Admittedly, Nintendo’s E3 touch screen demonstrations by comparison were actually surprisingly well-conceived and diverse, if not necessarily fun in a classically Nintendo sort of way. I’m still trying to figure out if I really would spend $30 for a game where I draw Pac Man, or for a game where I protect Baby Mario as he falls from the sky. They’re nice tech demos but I’m not sure I think of them as “games.” From Mario to Metroid, the touch stuff right now is in my opinion so bad that it almost proves that Nintendo could have spared itself, developers, and consumers a huge hassle by chucking the second screen and just including an analog control instead. Not new technology, sure, but something we could actually use to play… 3-D games. Like Mario.

Regarding pre-orders, though I think they will sell pretty darned well tomorrow, I think you’ll see a lot of unopened hardware up on eBay and later being resold at a markup in time for the holiday “shortage” Nintendo’s promising. I know people who are buying solely on the assumption that they’ll profit, not because they want the games.

Posted by Jeremy Horwitz in East Amherst, NY, USA on November 20, 2004 at 9:41 PM (CST)


Nintendo DS: Everything you need to know!

Posted by ManicDevlin on December 19, 2004 at 2:10 PM (CST)


I agree with you here. The DS doesn’t seem to be so great that I’d go out and buy it right now. Granted, different people have different tastes, but the only systems that I have gone out and brought on the release date had GREAT launch titles. The Dreamcast had Sonic Adventure and the GBA had Castlevania, among others.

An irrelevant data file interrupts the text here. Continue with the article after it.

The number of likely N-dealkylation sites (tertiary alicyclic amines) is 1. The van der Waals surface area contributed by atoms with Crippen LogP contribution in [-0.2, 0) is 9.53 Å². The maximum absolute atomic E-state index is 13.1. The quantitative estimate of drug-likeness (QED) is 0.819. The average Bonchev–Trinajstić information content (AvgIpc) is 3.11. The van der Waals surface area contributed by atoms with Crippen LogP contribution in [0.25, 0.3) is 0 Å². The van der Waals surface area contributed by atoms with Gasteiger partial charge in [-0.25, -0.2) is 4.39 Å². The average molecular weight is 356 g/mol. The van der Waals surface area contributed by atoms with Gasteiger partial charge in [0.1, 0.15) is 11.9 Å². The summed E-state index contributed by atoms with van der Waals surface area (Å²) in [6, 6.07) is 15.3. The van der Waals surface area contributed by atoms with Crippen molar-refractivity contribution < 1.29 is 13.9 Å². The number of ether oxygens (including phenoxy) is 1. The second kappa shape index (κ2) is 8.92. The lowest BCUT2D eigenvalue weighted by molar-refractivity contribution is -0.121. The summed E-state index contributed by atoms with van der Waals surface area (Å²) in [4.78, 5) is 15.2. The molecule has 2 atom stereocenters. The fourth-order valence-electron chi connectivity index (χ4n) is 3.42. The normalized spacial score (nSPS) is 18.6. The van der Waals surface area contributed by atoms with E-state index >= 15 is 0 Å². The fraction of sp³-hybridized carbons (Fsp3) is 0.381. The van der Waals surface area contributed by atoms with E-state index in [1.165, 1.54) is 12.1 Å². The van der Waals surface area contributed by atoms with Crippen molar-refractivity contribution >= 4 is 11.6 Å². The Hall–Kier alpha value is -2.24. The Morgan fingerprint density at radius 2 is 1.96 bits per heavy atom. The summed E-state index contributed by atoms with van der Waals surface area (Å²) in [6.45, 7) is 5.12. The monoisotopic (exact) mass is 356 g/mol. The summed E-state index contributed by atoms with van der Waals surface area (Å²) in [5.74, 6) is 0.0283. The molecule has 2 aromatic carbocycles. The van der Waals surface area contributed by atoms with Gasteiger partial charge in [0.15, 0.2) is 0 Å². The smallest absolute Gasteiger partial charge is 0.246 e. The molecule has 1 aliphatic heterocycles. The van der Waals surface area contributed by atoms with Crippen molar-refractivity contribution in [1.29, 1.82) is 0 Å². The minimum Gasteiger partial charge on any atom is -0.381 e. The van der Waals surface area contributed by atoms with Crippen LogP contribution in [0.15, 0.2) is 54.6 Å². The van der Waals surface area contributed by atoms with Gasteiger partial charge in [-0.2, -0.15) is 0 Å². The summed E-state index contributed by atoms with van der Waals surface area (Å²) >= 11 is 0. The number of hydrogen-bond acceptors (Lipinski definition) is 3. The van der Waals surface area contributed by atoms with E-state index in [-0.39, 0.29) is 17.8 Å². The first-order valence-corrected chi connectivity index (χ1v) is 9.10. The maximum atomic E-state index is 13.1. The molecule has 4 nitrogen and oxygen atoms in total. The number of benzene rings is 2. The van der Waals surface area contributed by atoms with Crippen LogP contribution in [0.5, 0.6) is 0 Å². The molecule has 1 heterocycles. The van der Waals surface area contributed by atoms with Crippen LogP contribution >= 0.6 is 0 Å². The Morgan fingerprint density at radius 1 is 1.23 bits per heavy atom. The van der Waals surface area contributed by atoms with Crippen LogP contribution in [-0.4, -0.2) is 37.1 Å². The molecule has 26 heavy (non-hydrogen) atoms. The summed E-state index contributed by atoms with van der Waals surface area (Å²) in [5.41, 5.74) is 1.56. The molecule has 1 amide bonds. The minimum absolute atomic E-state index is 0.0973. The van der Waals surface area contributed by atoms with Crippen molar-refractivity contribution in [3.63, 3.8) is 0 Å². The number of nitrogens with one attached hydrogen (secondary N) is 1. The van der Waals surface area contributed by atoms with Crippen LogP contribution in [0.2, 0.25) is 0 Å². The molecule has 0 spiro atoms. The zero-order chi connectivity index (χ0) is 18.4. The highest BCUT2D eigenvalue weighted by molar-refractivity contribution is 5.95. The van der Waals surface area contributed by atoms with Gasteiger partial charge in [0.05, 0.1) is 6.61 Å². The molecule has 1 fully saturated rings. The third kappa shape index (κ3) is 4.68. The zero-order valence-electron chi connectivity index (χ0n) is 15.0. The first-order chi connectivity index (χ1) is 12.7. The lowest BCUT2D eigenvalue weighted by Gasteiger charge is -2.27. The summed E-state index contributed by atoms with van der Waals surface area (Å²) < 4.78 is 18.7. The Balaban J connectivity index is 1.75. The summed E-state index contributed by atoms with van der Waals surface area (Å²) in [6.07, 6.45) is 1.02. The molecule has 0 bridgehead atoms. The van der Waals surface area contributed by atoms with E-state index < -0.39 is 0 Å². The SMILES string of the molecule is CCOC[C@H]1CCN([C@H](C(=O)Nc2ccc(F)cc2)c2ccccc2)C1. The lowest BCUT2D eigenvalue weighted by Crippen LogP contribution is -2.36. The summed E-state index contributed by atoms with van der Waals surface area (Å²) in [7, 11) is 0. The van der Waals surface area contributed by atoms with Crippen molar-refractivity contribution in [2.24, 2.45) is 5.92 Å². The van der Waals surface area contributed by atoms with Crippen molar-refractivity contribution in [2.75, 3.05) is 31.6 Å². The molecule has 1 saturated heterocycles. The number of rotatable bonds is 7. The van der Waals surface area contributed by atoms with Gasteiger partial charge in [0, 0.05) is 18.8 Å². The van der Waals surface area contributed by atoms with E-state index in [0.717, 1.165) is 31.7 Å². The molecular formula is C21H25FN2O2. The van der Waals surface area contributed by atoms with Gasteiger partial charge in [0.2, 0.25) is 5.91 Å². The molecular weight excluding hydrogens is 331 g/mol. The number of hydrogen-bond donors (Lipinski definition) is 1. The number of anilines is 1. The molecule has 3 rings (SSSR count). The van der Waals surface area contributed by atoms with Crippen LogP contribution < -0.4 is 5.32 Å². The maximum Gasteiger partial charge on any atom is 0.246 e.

I’ve played with the DS and I’m not really impressed. The controls for Metroid are TERRIBLE IMO. It’s a little more than awkward to use the controls and the touch screen at the same time.

And speaking of which, the Dual Screens are a great idea, but there isn’t really anything spectacular being done with them yet. It seems a little too Virtual Boy-ish for me at the moment. Maybe it’ll get better though.

Posted by Seto Kaiba on January 16, 2005 at 12:42 PM (CST)

If you have a comment, news tip, advertising inquiry, or coverage request, a question about iPods or accessories, or if you sell or market products, read iLounge's Comments + Questions policies before posting, and fully identify yourself if you do. We will delete comments containing advertising, astroturfing, trolling, personal attacks, offensive language, or other objectionable content, then ban and/or publicly identify violators. Wondering why we're talking about something other than iPods? Check the Archives: Backstage has been here and kicking it since 2004.

Commenting is not available in this channel entry.
iLounge Weekly

Recent News

Recent Reviews

Recent Articles

Sign up for the iLounge Weekly Newsletter

iLounge is an independent resource for all things iPod, iPhone, iPad, and beyond.
iPod, iPhone, iPad, iTunes, Apple TV, Mac, and the Apple logo are trademarks of Apple Inc.
iLounge is © 2001 - 2019 iLounge, Inc. All Rights Reserved. Terms of Use | Privacy Policy